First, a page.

You Shouldn't Go to Specsavers

Treat your peepers, at Brittain Opticians

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PROMOTED POST

A few weeks ago we stumbled upon Brittain Opticians, in Harborne. Not literally, of course, opticians tend to be quite big, unstumbleuponable buildings - but the point is, it's an ace place. Owner Matt Rose is like the Willy Wonka of glasses, only much, much less creepy. He showed us around some of the more incredible frames they stock, into which they fit both prescription, plain and sunglass lenses. We made notes, too. See?

The Awardsy Ones (by LINDBERG Horn)

Chances are you haven’t heard of the Red Dot Product Design Award. We’re not rubbing it in - we hadn’t either - but it turns out it’s pretty much the most widely recognised international product design competition in the world. Anyway, LINDBERG Horn won it last year, adding to 76 (seventy six!) other awards these rims have landed. The company uses specially treated laminated strips of buffalo horn, a material that is so unique that no two frames will ever be the same. (Important side note: the material comes from domestic animals in Asia, sometimes Africa, and is a bi-product, meaning that if it wasn’t being used in spectacle-making, it would be thrown away.)

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The Wooden Ones (by Feb31st)

Italian design house with undeniably cool name (you work it out) Feb31st hand make all their frames and, somewhat brilliantly, also make baseball bats for Major League Baseball. Rather than painted, the wood is stained, so they’re the colour you see throughout, rather than simply an exterior layer of colour. And you can pick whatever colour combination you want, made to order and sandwiched, for want of a much better word, together. Super light weight, you can get them engraved too.

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The Sci-Fi Ones (Mylon by Mykita)

Speaking of light weight, these specs could float away given a decent breeze. Having invented a production process not dissimilar to 3D printing, Selective Laser Sintering enables the creation of objects in every possible geometrical configuration. Layer-by-layer a super-fine polyamide powder is turned into three-dimensional objects - in this case very cool frames. Ballbearings are involved but quite how stretches our understanding. This here video might assist, but probably not. Go and ask Matt. He gets it.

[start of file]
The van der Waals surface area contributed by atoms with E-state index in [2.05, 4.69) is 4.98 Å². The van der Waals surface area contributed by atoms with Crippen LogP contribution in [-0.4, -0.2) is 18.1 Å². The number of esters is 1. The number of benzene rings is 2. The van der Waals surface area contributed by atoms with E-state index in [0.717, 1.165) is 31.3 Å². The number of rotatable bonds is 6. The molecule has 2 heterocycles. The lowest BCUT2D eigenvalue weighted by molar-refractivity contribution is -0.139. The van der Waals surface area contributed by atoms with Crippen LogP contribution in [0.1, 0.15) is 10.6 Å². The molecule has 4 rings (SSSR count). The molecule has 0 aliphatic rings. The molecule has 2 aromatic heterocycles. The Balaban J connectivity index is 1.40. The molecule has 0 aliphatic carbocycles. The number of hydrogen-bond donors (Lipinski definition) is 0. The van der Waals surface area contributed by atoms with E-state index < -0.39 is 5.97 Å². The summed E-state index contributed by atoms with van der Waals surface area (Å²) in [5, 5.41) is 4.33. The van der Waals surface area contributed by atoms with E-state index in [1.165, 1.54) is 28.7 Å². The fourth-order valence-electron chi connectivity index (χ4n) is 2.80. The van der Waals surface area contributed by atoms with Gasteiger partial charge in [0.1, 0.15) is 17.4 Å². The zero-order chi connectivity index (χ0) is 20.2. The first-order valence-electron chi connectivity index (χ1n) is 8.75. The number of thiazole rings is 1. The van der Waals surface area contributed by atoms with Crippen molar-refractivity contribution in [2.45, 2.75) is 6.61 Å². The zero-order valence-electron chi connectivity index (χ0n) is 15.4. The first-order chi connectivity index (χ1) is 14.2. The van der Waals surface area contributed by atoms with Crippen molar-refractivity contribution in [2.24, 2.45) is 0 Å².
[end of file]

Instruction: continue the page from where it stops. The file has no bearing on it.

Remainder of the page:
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The Leggy Ones (Bocca, by Face à Face)

For the polka dot-laden, beehive sporting lady (or any lady for that matter) these stupendously cool leg frames are, obviously, the work of a French design house. Face à Face use colours and textures as bold as the leggy statement frames themselves, which are topped off with “footwear” ranging from high heeled stilettos, to ballerina points, to high boots. Make it your look.

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The Pan-Continent Ones (by Ørgreen)

Denmark's cool and Japan's cool, that's the bottomline. So glasses designed in Denmark and made by hand in Japan are always going to look good. Made of titanium with sculptural shapes and flowing lines in two-tone designs, Ørgreen eyewear is one of the most innovative and successful optical brands today. If timelessness is what you're after then Ørgreen are the box-ticking specs for you. With a colouring process that consists of more than 15 individual steps (accept no less!) every pair is exquisitely composed in an array of opposites, from strong to fragile, intense to tranquil, raw to refined, sweet to serious and audacious to understated.

Brittain Opticans 97 High Street, Birmingham, B17 9NR

brittainopticians.co.uk

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